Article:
The Hollywood Palace
TV Series (1964 - 1970)
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Series Fun Facts
- "Tina, the baby elephant" circus performer was the only performer/act to have the most repeated performances on the seven year series. "Tina" was invited each season, sometimes returning two…
[show]"Tina, the baby elephant" circus performer was the only performer/act to have the most repeated performances on the seven year series. "Tina" was invited each season, sometimes returning two to three times each season, for a return engagement. The trainer and Tina's crew would wash, bath, and groom Tina in the adjacent parking lot, where Tina's trailer-dressing room parked. Before each rehearsal and performance day, the crew would take a blow torch burning off any hair on the baby elephant's body. The blow torch flame did not damage, nor burn, the elephant's hide. "Shaved" was their terminology for the make-up preparation.
- Specialty tiger, lion, panther acts were performed on The Hollywood Palace stage, video taped and "banked" in the library of acts/performances for insertion into the regular series hosted…
[show]Specialty tiger, lion, panther acts were performed on The Hollywood Palace stage, video taped and "banked" in the library of acts/performances for insertion into the regular series hosted show. These live animal acts required a major stage set up because of the iron bar performance ring provided by the trainer's (circus performance presentation) act. The animals were released from their traveling cages at the exterior stage elephant door-ramp alley. The animals were directed through an iron bar tunnel leading to the stage performance ring. Usually, their performance was without an audience present. Occasionally a small audience was allowed to watch the taping. Striking and removing the stage performance jail-bar cage, tunnel, and equipment required additional man-hour labor. Special window (plastic) jail sections, (built by ABC Special Effects), were inserted between the jail-bar ring for camera port holes. Only once, was a lion, tiger and black panther act performed without this circus jail ring set up on stage. Four iron bar jail bar units were built to surround the video camera and the camera operators. The audience bodies were studio dummies, dressed by the costumer, and placed in the seats. The stage crew and participating show personnel were located in the theater's balcony to observe the performance. On one of the animal acts load in, through the iron bar tunnel, Ed Holland, the head stage carpenter, was squeezing by the tunnel next to the stage proscenium bulkhead frame, while the lions were being ushered into the stage ring. An old lion being pushed through the tunnel got his revenge, spraying Ed from head to toe! Ed's wife complained the lion perfume remained on him for weeks thereafter!
- During the 1966-1967 season, Nick Vanoff asked Jim Trittipo and Hub Braden, (his art department staff)), to put together an estimate and proposal to expand the stage facilities of the "Palace…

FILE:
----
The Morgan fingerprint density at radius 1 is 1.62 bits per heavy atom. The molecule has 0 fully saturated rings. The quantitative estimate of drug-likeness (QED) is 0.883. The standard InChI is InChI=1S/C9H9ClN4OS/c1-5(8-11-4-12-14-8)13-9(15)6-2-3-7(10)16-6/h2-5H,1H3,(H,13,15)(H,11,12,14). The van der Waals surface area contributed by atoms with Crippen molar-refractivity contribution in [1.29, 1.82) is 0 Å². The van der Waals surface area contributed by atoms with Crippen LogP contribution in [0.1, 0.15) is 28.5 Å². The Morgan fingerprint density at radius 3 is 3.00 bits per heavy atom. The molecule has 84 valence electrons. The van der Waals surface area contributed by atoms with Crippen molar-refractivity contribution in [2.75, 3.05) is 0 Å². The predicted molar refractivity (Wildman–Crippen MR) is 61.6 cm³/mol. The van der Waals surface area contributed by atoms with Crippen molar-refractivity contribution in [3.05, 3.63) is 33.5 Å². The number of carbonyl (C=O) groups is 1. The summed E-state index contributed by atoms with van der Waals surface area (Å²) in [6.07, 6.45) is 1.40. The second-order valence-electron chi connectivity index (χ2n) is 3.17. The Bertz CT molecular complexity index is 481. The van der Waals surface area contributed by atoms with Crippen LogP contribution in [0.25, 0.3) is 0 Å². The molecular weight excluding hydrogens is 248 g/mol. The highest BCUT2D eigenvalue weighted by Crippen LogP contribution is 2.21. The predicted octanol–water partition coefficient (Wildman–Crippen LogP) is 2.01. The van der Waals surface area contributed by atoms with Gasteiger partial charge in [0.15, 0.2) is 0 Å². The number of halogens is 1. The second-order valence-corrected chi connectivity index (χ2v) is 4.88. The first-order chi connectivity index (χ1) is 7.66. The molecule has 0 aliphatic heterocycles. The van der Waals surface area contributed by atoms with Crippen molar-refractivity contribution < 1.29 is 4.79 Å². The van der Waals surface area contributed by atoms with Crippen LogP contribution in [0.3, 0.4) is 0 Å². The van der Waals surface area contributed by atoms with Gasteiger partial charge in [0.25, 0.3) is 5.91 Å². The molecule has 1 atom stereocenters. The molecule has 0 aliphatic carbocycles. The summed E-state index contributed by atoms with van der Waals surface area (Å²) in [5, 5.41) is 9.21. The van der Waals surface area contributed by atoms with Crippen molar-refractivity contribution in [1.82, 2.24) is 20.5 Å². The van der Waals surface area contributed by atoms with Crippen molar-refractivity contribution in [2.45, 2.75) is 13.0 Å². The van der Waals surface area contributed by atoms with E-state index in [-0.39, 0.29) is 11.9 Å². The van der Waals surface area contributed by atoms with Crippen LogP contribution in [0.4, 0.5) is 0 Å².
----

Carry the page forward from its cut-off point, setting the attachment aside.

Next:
[show]During the 1966-1967 season, Nick Vanoff asked Jim Trittipo and Hub Braden, (his art department staff)), to put together an estimate and proposal to expand the stage facilities of the "Palace Stage"; which would create a swimming pool beneath the existing stage, two sliding floors on tracks which would be a hardwood stage to cover the pool, and a second tracking ice rink floor which would slide on top of the stage floor. The basement of the stage was an orchestra personnel dressing room, actors dressing rooms, and storage rooms. The original theater's orchestra pit had been filled with concrete for "The Jerry Lewis Show" extending the original stage foot light and proscenium edge forward for a camera and sound area, as a production area in front of the original house curtain line. The proposal included removing this front stage area for the swimming pool feature. A water proof video camera port at the front of the pool, underneath the fore-stage's camera area. Storage of the two tracking stage and ice floors, to video the swimming pool, required rebuilding the stage rear wall; acquiring the real estate behind the actual stage-theater property. The adjacent property behind the theater was owned by the Methodist Church, which had converted the former Knickerbocker Hotel into a Methodist retirement senior citizen care facility. ABC would not negotiate a purchase of the The Knickerbocker-Methodist Church property. Vanoff proposed, then, to move the "Hollywood Palace" to the "Culver City Studios" film sound stage. ABC axed Vanoff's proposal maintaining the "Palace" had to remain in Hollywood at their renovated TV stage. After the series was canceled in January, 1970, ten years later, Nick pitched the idea of a very "big variety show" to NBC Television in 1979-1980. "The Big Show" became a two hour special premiere, followed weekly with a one and a half hour program format with two celebrity hosts, for each weekly event. Ed Sullivan's original variety show introduction of a "really big show" was Vanoff's dream realized. Vanoff, during the ten years, had partnered and purchased the abandoned Columbia Studio lot at Sunset Boulevard and Gower Street in Hollywood, which was where the "Big Show" television program originated.
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